The best results have been attained where there is a general act of incorporation for all cities (or all cities of the same general size), or if there be a charter for each city, where it is general in character, the minor details being left to the city to determine, and to be altered locally as conditions change. There should be central administrative supervision instead of legislative interference, and although great progress has not been made in this direction in the United States, it has been tried sufficiently to show clearly that it would be as successful here as it has been in Europe. Such a system would improve the character of our laws by enabling legislators to give more attention to State matters, would fix responsibility for inefficiency, would arouse interest in local affairs by placing the fate of the city in its own hands, would tend to separate State from local politics and leave each to be settled upon its own merits, and would refer administrative questions to administrative departments with their staff of experts and abundant experience whereby to reach a wise decision. Just where the line is to be drawn between local and State matters is a difficult problem, and there is a strong tendency toward the centralization of certain functions, such as education and poor relief. But so far as these matters have been transferred to the State with beneficial results, it has been where there is no important local benefit, where there is not a great diversity of opinion among localities, where there is unity as to the methods to be adopted, and where the function is general and not limited to a few localities. Until these stages are reached, the State should control, but not administer, and the extent of this control should vary with the State's interest. In no case is it pardonable for the State regularly to appoint local officers. If the function is a local function and if the expense is borne locally, the State should not interfere, except possibly to remove an officer who has been proved to be guilty of malfeasance, or to appoint when a locality refuses to perform the duties imposed by the State. The trouble has been that the municipality is an agent of the State and also the means of satisfying local needs. Hence, it is necessary to determine whether a function is local or State, or partly local and partly State, and to frame the proper system of supervision or control accordingly. This brings us to a consideration of the scope of municipal activity as recognized by practice.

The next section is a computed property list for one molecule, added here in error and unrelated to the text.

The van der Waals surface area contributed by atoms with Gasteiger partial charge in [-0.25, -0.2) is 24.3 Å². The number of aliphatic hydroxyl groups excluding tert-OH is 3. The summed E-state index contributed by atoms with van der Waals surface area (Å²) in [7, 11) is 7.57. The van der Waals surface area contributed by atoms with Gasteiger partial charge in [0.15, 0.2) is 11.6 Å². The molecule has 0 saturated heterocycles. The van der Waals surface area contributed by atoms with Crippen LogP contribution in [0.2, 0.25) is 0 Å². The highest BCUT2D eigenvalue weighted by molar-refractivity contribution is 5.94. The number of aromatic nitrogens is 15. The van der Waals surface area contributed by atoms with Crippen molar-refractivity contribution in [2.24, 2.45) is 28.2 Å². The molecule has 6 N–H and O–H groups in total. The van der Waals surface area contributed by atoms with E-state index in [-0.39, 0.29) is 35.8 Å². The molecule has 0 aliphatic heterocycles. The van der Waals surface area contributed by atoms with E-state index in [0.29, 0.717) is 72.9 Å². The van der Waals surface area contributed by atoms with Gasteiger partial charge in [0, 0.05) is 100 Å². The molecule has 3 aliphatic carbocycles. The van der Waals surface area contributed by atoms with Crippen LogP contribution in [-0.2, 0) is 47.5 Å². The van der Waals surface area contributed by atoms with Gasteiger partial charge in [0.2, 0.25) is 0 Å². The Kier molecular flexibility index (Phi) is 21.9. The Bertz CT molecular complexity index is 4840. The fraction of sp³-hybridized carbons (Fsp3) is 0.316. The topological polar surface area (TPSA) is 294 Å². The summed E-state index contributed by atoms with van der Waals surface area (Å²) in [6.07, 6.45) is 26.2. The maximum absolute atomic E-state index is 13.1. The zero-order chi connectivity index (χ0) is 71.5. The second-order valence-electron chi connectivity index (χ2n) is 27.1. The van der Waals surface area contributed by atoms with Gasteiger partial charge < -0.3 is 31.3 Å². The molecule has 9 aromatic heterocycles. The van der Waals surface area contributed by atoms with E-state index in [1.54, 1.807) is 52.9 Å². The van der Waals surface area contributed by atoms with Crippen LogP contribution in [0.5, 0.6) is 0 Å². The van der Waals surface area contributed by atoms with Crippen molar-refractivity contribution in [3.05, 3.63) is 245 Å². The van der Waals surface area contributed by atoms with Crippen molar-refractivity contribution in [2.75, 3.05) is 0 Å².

From the legal standpoint, the municipality in Great Britain and America can do only what it is authorized to do by the central government, and grants of powers are strictly construed. In Prussia and France, and quite generally upon the continent of Europe, the municipalities have residuary powers. In law the difference is not so great as one might expect from the divergence in theory, and when comparison is made between actual operations, instead of the powers which may be exercised, England and Germany stand side by side. In these two countries, the local governments have a greater range of activities than in any other countries in the world. Beginning with the protection of life and property, the function most generally performed by municipal governments, it is found that in all progressive countries, there are well equipped police, fire, health and judicial departments. These are not universally under the complete control of the municipal authorities, for in some cities, generally national capitals (for example. London, Paris, Berlin, and Vienna), the police force is wholly administered by the central government. In several American cities (for example, St. Louis, Baltimore, and Boston), the police authorities are appointed by the State. In practically all countries except the United States, the central governments supervise local police administration on the ground that the preservation of life and property is not of mere local interest but concerns the whole country. The same is true of the local judiciary, and to a less extent of fire and health, State supervision in the latter cases being much less extensive than in police and judicial administration.